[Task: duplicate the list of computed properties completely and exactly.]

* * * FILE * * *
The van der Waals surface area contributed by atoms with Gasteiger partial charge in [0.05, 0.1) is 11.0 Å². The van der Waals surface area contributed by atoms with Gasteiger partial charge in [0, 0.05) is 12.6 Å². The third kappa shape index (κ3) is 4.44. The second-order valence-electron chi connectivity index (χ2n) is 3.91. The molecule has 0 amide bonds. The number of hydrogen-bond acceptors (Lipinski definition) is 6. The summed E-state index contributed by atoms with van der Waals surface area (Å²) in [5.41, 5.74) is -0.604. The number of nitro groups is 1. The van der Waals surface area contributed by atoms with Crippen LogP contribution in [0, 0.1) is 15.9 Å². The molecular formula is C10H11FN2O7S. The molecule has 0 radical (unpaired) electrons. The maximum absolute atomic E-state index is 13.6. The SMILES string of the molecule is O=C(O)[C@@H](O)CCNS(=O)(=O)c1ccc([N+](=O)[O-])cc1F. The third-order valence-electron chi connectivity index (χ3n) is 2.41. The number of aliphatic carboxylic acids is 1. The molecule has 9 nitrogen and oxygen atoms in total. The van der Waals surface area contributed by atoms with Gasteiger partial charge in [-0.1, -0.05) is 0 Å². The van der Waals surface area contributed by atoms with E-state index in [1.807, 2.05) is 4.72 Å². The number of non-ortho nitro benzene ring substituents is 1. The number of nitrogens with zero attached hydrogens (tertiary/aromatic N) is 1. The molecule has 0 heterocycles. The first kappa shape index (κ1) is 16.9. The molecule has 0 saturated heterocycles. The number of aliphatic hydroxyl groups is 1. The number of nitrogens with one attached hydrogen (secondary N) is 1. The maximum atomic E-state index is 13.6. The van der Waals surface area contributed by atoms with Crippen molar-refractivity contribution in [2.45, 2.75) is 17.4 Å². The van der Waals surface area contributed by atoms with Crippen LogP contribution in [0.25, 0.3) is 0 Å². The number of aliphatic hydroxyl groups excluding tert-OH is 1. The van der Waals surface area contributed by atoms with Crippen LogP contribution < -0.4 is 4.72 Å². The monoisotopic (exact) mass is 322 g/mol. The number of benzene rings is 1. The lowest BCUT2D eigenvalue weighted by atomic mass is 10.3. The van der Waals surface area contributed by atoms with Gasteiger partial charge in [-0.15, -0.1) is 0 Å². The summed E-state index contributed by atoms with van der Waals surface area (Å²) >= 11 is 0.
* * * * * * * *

The van der Waals surface area contributed by atoms with Gasteiger partial charge in [0.05, 0.1) is 11.0 Å². The van der Waals surface area contributed by atoms with Gasteiger partial charge in [0, 0.05) is 12.6 Å². The third kappa shape index (κ3) is 4.44. The second-order valence-electron chi connectivity index (χ2n) is 3.91. The molecule has 0 amide bonds. The number of hydrogen-bond acceptors (Lipinski definition) is 6. The summed E-state index contributed by atoms with van der Waals surface area (Å²) in [5.41, 5.74) is -0.604. The number of nitro groups is 1. The van der Waals surface area contributed by atoms with Crippen LogP contribution in [0, 0.1) is 15.9 Å². The molecular formula is C10H11FN2O7S. The molecule has 0 radical (unpaired) electrons. The maximum absolute atomic E-state index is 13.6. The SMILES string of the molecule is O=C(O)[C@@H](O)CCNS(=O)(=O)c1ccc([N+](=O)[O-])cc1F. The third-order valence-electron chi connectivity index (χ3n) is 2.41. The number of aliphatic carboxylic acids is 1. The molecule has 9 nitrogen and oxygen atoms in total. The van der Waals surface area contributed by atoms with Gasteiger partial charge in [-0.1, -0.05) is 0 Å². The van der Waals surface area contributed by atoms with E-state index in [1.807, 2.05) is 4.72 Å². The number of non-ortho nitro benzene ring substituents is 1. The number of nitrogens with zero attached hydrogens (tertiary/aromatic N) is 1. The molecule has 0 heterocycles. The first kappa shape index (κ1) is 16.9. The molecule has 0 saturated heterocycles. The number of aliphatic hydroxyl groups is 1. The number of nitrogens with one attached hydrogen (secondary N) is 1. The maximum atomic E-state index is 13.6. The van der Waals surface area contributed by atoms with Crippen molar-refractivity contribution in [2.45, 2.75) is 17.4 Å². The van der Waals surface area contributed by atoms with Crippen LogP contribution in [0.25, 0.3) is 0 Å². The number of aliphatic hydroxyl groups excluding tert-OH is 1. The van der Waals surface area contributed by atoms with Crippen LogP contribution < -0.4 is 4.72 Å². The monoisotopic (exact) mass is 322 g/mol. The number of benzene rings is 1. The lowest BCUT2D eigenvalue weighted by atomic mass is 10.3. The van der Waals surface area contributed by atoms with Gasteiger partial charge in [-0.15, -0.1) is 0 Å². The summed E-state index contributed by atoms with van der Waals surface area (Å²) >= 11 is 0.